Jakub Voracek Finding Other Ways To Contribute

10 Jan

Jakub Voracek didn’t really know what to expect. He was traded to Philadelphia from Columbus, where the last year of his entry-level contract was marred by only one point in his final 16 games and coach Scott Arniel calling out the top-six forward for his conditioning, or, apparently, lack thereof.

“It was the worst time in my life in my NHL career,” said Voracek in early November. “Even though it was a tough situation, in [16] games if you are playing on the first or second line you have to be able to get more than one assist, secondary assist. I mean, somehow you’ve got to get it.

“It’s impossible to not have it, but really that time nothing went in and we didn’t play well as a team. I didn’t play well as a player, point-wise, and the season ended that way. But I did everything in the summer to [not] let it happen again.”

Recognizing the fresh start, Voracek went to Montreal to begin working on his conditioning and on his shot. He was one of the last ones to arrive at camp, but that’s no reflection of his work ethic. He wanted to be in top shape when he arrived.

Voracek came with high expectations in Columbus. He was drafted seventh overall in 2007, and the Blue Jackets were hoping for a 20-goal scorer, but he never seemed to pan out. Many there said that he had a problem with work ethic – but that hasn’t been an issue in Philadelphia.

“I think Jake is one of those guys who has been playing better and better and better as the season goes on,” said linemate Danny Briere. “I think when you go from one team to another, there’s a lot at first. You’re trying to get in as far as a system, teammates, how it works, new house, new place. There was a lot of work into that for him at first. Slowly, he’s starting to get more and more comfortable.”

Voracek has gotten comfortable on the second line. He’s gotten comfortable on the penalty kill. He’s gotten comfortable on the power play. The only thing he’s not comfortable doing, apparently, is shooting. And he knows it, too.

“I have a good shot, I just don’t use it,” said Voracek. “So many times I can shoot it and at the last second, the pass comes in my head. If I change it and I be a little more selfish — I don’t mean I won’t pass — but if the pass is not there and I’m not looking for it and I shoot it, that way I can be better at it. It will be better for me and the team.”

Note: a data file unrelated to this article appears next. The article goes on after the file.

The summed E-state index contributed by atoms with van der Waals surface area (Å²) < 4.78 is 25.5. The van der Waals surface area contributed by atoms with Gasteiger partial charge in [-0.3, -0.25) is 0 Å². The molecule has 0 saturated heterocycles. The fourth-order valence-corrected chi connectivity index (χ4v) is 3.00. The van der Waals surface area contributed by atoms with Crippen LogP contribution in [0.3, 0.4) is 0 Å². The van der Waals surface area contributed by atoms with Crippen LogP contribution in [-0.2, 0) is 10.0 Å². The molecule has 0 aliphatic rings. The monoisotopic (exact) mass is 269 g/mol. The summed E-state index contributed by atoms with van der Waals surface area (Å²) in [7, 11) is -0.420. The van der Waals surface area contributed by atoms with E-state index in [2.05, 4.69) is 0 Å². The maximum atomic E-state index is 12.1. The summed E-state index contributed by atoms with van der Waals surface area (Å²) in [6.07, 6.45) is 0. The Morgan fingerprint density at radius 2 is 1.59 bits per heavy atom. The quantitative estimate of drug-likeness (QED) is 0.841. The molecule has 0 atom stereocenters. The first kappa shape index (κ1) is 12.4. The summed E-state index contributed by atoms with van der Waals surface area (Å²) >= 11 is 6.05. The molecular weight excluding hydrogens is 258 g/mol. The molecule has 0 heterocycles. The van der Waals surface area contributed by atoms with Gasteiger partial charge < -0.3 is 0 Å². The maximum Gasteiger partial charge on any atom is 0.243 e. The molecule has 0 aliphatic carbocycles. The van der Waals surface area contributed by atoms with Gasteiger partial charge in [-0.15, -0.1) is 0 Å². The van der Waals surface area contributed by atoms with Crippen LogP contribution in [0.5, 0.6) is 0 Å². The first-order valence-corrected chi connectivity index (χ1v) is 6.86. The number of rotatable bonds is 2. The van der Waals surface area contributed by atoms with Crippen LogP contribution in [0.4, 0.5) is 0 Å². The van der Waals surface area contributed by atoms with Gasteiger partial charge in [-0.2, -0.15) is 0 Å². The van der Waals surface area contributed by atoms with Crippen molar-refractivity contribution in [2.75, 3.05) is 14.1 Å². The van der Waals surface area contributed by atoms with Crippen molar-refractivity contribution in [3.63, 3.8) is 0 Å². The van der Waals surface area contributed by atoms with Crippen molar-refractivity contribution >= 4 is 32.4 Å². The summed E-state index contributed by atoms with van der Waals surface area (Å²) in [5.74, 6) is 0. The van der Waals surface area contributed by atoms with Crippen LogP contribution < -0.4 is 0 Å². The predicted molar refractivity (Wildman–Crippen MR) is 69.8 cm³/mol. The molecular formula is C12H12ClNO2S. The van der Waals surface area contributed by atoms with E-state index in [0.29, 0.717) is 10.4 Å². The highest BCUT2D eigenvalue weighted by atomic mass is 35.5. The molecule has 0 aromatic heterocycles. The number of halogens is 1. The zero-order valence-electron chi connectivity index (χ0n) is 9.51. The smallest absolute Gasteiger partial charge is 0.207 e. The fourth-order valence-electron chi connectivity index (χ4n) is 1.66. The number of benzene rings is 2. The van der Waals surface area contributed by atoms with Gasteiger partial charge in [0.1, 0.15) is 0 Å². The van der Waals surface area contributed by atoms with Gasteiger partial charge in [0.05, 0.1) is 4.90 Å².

Voracek is eighth on the team with 82 shots taken. He has six goals, but two of which were game winners. On the surface, the total seems low, but his game this year has been finding his teammates. He already has 20 assists, nearly halfway through the season. His career-high is 34, and he’s on pace to beat that by seven. His first instinct is simply to pass.

“It’s tough,” said Voracek. “You have the puck, you have a clean shot, then you see a teammate back door or something. Just that little time, you stop thinking about it. Then when you want to shoot the puck, it’s too late.”

The pucks have only gone in a handful of times for Voracek this season, but he’s been effective in other ways. He sees time on both the penalty kill and the first unit on the power play.

“Well, I was prepared to play power play,” said Voracek. “I wasn’t prepared to play penalty kill. Regardless, I’m playing almost 20 minutes a night, which is great. Penalty kill, power play and when you see the coach trusts you, it’s a good sign.”

The knock in Columbus was against Voracek not living up to the hype. Here in Philadelphia he isn’t expected to be a star and, so far, he’s done everything the Flyers have asked of him.

“I always say if the team is playing well, the player is playing well,” said Voracek. “I think we’re playing very solid hockey games. We are four points out of first.

“It’s hard to say. The team’s playing well and I think I’m where I wanted to be. If the coach trusts you and has confidence in you, it’s always a great sign.”

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